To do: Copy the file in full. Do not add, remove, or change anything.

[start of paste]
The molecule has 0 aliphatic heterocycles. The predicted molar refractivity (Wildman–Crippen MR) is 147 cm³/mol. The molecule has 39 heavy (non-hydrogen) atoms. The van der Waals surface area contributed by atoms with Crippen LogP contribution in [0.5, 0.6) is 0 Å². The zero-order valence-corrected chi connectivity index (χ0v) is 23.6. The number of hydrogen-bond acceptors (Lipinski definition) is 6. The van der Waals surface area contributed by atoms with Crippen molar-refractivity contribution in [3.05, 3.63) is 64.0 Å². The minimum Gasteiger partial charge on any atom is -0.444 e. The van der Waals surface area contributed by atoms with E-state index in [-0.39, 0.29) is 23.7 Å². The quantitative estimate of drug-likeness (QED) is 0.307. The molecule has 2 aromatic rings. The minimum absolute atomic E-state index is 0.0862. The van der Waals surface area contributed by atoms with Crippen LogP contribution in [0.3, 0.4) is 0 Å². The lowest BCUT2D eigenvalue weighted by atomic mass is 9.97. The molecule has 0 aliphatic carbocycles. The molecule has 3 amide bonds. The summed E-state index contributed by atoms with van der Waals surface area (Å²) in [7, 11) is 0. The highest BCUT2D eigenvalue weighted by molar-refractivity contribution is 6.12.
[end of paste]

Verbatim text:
The molecule has 0 aliphatic heterocycles. The predicted molar refractivity (Wildman–Crippen MR) is 147 cm³/mol. The molecule has 39 heavy (non-hydrogen) atoms. The van der Waals surface area contributed by atoms with Crippen LogP contribution in [0.5, 0.6) is 0 Å². The zero-order valence-corrected chi connectivity index (χ0v) is 23.6. The number of hydrogen-bond acceptors (Lipinski definition) is 6. The van der Waals surface area contributed by atoms with Crippen molar-refractivity contribution in [3.05, 3.63) is 64.0 Å². The minimum Gasteiger partial charge on any atom is -0.444 e. The van der Waals surface area contributed by atoms with E-state index in [-0.39, 0.29) is 23.7 Å². The quantitative estimate of drug-likeness (QED) is 0.307. The molecule has 2 aromatic rings. The minimum absolute atomic E-state index is 0.0862. The van der Waals surface area contributed by atoms with Crippen LogP contribution in [0.3, 0.4) is 0 Å². The lowest BCUT2D eigenvalue weighted by atomic mass is 9.97. The molecule has 0 aliphatic carbocycles. The molecule has 3 amide bonds. The summed E-state index contributed by atoms with van der Waals surface area (Å²) in [7, 11) is 0. The highest BCUT2D eigenvalue weighted by molar-refractivity contribution is 6.12.